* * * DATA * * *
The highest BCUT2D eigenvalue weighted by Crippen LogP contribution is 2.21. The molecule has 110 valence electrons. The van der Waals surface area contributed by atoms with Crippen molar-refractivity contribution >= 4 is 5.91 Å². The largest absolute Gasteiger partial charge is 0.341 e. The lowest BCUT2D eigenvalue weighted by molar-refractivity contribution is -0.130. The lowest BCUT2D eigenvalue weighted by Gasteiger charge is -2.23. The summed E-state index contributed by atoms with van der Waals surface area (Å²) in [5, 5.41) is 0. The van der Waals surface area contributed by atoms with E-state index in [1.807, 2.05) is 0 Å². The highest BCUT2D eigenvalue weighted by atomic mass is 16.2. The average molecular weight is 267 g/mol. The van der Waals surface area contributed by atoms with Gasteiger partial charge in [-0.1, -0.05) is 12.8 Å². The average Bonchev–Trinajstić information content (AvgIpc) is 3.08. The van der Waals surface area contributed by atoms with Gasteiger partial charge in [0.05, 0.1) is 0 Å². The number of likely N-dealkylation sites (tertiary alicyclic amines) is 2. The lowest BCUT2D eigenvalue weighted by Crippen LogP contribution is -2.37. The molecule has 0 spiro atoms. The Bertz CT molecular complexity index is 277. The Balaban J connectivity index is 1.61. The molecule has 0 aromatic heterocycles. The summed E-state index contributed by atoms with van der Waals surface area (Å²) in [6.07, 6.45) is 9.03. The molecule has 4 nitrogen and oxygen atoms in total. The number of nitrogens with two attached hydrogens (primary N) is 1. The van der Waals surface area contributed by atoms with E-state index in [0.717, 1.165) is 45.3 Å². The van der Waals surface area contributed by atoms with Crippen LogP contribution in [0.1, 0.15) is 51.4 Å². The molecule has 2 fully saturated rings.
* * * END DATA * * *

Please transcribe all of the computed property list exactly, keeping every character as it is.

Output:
The highest BCUT2D eigenvalue weighted by Crippen LogP contribution is 2.21. The molecule has 110 valence electrons. The van der Waals surface area contributed by atoms with Crippen molar-refractivity contribution >= 4 is 5.91 Å². The largest absolute Gasteiger partial charge is 0.341 e. The lowest BCUT2D eigenvalue weighted by molar-refractivity contribution is -0.130. The lowest BCUT2D eigenvalue weighted by Gasteiger charge is -2.23. The summed E-state index contributed by atoms with van der Waals surface area (Å²) in [5, 5.41) is 0. The van der Waals surface area contributed by atoms with E-state index in [1.807, 2.05) is 0 Å². The highest BCUT2D eigenvalue weighted by atomic mass is 16.2. The average molecular weight is 267 g/mol. The van der Waals surface area contributed by atoms with Gasteiger partial charge in [-0.1, -0.05) is 12.8 Å². The average Bonchev–Trinajstić information content (AvgIpc) is 3.08. The van der Waals surface area contributed by atoms with Gasteiger partial charge in [0.05, 0.1) is 0 Å². The number of likely N-dealkylation sites (tertiary alicyclic amines) is 2. The lowest BCUT2D eigenvalue weighted by Crippen LogP contribution is -2.37. The molecule has 0 spiro atoms. The Bertz CT molecular complexity index is 277. The Balaban J connectivity index is 1.61. The molecule has 0 aromatic heterocycles. The summed E-state index contributed by atoms with van der Waals surface area (Å²) in [6.07, 6.45) is 9.03. The molecule has 4 nitrogen and oxygen atoms in total. The number of nitrogens with two attached hydrogens (primary N) is 1. The van der Waals surface area contributed by atoms with E-state index in [0.717, 1.165) is 45.3 Å². The van der Waals surface area contributed by atoms with Crippen LogP contribution in [0.1, 0.15) is 51.4 Å². The molecule has 2 fully saturated rings.